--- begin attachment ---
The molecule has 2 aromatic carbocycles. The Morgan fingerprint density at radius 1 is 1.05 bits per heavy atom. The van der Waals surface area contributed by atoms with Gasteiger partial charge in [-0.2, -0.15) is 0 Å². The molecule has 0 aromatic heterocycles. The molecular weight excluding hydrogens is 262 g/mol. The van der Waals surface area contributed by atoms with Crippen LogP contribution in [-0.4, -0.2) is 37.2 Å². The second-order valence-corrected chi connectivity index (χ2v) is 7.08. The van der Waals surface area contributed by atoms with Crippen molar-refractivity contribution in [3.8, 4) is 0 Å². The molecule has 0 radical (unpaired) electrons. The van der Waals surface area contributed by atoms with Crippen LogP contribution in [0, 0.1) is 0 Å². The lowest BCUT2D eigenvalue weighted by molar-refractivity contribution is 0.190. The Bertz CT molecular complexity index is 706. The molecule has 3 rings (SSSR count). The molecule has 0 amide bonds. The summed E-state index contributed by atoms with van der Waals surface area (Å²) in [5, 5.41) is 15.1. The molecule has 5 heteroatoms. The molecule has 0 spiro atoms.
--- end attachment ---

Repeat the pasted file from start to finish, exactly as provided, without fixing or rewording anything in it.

The molecule has 2 aromatic carbocycles. The Morgan fingerprint density at radius 1 is 1.05 bits per heavy atom. The van der Waals surface area contributed by atoms with Gasteiger partial charge in [-0.2, -0.15) is 0 Å². The molecule has 0 aromatic heterocycles. The molecular weight excluding hydrogens is 262 g/mol. The van der Waals surface area contributed by atoms with Crippen LogP contribution in [-0.4, -0.2) is 37.2 Å². The second-order valence-corrected chi connectivity index (χ2v) is 7.08. The van der Waals surface area contributed by atoms with Crippen molar-refractivity contribution in [3.8, 4) is 0 Å². The molecule has 0 radical (unpaired) electrons. The van der Waals surface area contributed by atoms with Crippen LogP contribution in [0, 0.1) is 0 Å². The lowest BCUT2D eigenvalue weighted by molar-refractivity contribution is 0.190. The Bertz CT molecular complexity index is 706. The molecule has 3 rings (SSSR count). The molecule has 0 amide bonds. The summed E-state index contributed by atoms with van der Waals surface area (Å²) in [5, 5.41) is 15.1. The molecule has 5 heteroatoms. The molecule has 0 spiro atoms.